Felicia Chen, Nu’22
At a split second, the monitor starts to beep aggressively, showing that O2 saturation plummets to 60%, BP is trending down to 60/40, and the patient’s work of breathing intensifies. Code Blue called. Code Cart at the door.
All hands on deck. Every nurse and physician in the room seems to have an innate response to the emergency. I stood by the door, still trying to process the chaotic scene.
Not long after, the nurse performing the chest compression requested a switch. I peered into the room; everyone else in the room is occupied with their tasks…
The milliseconds before my choice to step into the room, my head was filled with doubts and fear, granted I have never done a chest compression on a real person before. But my fear challenged me to step into the room because it is my responsibility to help keep the patient alive.
I immediately rushed in to take over the chest compression. I remember distinctly of my hands on the patient’s chest, working to give each solid compression until my arms gave out to call for a switch…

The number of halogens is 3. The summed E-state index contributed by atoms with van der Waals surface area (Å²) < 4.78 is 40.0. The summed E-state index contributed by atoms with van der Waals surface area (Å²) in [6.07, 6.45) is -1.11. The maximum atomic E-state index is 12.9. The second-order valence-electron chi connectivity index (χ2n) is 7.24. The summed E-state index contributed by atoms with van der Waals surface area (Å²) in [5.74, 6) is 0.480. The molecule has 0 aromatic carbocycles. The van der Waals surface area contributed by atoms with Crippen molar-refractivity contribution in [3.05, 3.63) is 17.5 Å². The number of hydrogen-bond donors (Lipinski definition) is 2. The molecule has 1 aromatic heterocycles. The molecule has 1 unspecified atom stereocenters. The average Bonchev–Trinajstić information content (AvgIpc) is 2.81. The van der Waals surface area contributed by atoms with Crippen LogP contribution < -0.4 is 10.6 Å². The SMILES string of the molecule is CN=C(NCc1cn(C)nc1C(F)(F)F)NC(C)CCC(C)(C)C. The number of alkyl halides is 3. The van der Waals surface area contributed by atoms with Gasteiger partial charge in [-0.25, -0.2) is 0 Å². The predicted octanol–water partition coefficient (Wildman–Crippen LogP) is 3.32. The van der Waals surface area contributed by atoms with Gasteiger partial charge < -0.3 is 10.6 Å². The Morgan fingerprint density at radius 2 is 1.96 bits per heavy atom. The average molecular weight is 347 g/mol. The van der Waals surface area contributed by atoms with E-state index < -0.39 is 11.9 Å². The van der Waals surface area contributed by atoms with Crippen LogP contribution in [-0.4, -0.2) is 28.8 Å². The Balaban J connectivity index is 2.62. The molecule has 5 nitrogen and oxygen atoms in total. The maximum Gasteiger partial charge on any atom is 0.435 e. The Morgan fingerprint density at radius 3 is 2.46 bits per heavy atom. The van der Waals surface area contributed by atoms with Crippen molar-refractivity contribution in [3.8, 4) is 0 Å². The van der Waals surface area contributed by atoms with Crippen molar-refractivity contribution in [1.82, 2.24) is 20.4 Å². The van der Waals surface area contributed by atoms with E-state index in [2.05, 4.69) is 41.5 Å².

This experience, along with many others, has manifested more strength and resilience in me than I could have ever imagined possible.
Yes, it was definitely scary at times, and the events at every shift could be unpredictable and challenging. Still, what I have learned and grown as a healthcare professional in these two months on the neuro ICU, I would not trade it for any other opportunity this summer.”
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